So after soem pondering I went for Fedroa Workstation 39 and what can I say - I am very happy with it. I get a clean and vanilla GNOME desktop right from the first boot without the necessity to spend an hour replacing Canonical-specific themes et cetera. The dnf command for rpm package control feels very natural to use and even resolves some issues I always had with apt-get and the likes (dnf searchh anyone?).

Concerning repositories and guidance for 3rd-party apckage installation I found always also a Fedora / RPM solution - very likely due to the prevalence of Red Hat Enterprise Linux.



Getting Fedora WS 39 on mine instead of Ubuntu.
To me, Fedora strikes a balance between Arch and Ubuntu/Debian.
I was originally going Arch.
But it’s going to be my work machine, so…


I’m running Debian unstable. It works fine.

One major issue I have is fractional scaling. I have an 4K monitor attached which I want to run with 175% scaling and the internal display with 150% scaling.
GNOME does not handle this very well unfortunately (for X(Wayland)) applications.
Unfortunately I have a couple of those, like AndroidStudio.
(The problem is, that those XWayland applications become very blurry)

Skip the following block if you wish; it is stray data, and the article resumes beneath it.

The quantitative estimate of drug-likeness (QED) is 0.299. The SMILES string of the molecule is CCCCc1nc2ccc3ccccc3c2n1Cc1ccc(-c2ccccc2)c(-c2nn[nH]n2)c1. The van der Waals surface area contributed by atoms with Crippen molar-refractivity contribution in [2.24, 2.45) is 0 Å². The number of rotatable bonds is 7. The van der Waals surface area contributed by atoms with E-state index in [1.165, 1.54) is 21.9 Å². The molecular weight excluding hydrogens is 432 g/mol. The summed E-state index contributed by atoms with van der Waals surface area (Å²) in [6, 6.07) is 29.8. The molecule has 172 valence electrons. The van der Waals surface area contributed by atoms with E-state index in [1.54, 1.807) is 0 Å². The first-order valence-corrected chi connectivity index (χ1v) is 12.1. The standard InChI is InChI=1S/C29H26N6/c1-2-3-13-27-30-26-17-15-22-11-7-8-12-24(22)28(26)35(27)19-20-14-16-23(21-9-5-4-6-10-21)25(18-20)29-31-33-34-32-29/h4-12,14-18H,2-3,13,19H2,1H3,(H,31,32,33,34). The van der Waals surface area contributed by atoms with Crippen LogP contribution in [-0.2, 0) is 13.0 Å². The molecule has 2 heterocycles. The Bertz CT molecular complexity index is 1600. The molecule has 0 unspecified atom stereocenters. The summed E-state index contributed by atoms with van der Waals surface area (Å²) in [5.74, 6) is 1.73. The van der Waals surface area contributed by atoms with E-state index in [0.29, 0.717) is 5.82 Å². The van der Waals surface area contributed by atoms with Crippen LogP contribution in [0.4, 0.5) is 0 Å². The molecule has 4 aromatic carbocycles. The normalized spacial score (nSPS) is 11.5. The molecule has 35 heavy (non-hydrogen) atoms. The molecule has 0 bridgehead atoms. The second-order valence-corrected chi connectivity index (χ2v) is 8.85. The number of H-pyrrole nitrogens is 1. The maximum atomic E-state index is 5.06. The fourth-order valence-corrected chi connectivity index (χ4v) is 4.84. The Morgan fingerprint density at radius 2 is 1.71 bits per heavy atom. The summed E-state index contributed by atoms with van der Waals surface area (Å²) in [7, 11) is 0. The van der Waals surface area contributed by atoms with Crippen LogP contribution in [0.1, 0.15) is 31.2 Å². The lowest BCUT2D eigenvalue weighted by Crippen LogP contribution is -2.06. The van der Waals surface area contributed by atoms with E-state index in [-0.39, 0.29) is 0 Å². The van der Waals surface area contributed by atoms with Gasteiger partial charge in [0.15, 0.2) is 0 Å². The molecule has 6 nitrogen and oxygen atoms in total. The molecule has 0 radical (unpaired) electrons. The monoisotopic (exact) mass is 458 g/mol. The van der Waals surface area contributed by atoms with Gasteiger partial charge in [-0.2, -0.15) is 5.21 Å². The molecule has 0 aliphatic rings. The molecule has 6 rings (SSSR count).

So, I decided to go with KDE/Plasma on Debian unstable and that works rather well.

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A couple more data points: Idle power consumption is about 4 watts (my laptop has 64GB RAM, 2 TB SSD, Ryzen 7, 2 USB-C, 2 USB-A).
External display is attached via USB4.
I had some problems with firmware-amd-graphics acting a bit weird with the external display, so I decided to pull the firmware directly from git.
With that setup, I’m mostly happy with it, i.e. I can recommend running Debian unstable.

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I really like the Framework display, especially the 3/2 display ratio with the higher resolution. But it screams for a fractional scaling like 125% or 150%

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Unstable is excluded for me as well of testing, I don’t want to risk losing a day of work for an apt update that brings changes I wasn’t prepare for. But thanks for the report!

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Thanks all for your answers!

Well, I actually changed my mind, and went for Fedora 39. First try out of the deb world for me. Thanks to @2disbetter to insist on the benefits of an officially supported distro, and @Jonathan_Haas @jwp @herodot and @xaverine to talk me into Fedora.

For now I haven’t installed anything, but the desktop looks gorgeous and fits well with the hardware. It’s just so nice, it’s all polished and smooth and integrated with the hardware as if it was a Mac BUT it is Linux (and for having tried both, Mac desktop never clicked for me while GNOME does). I’m really happy.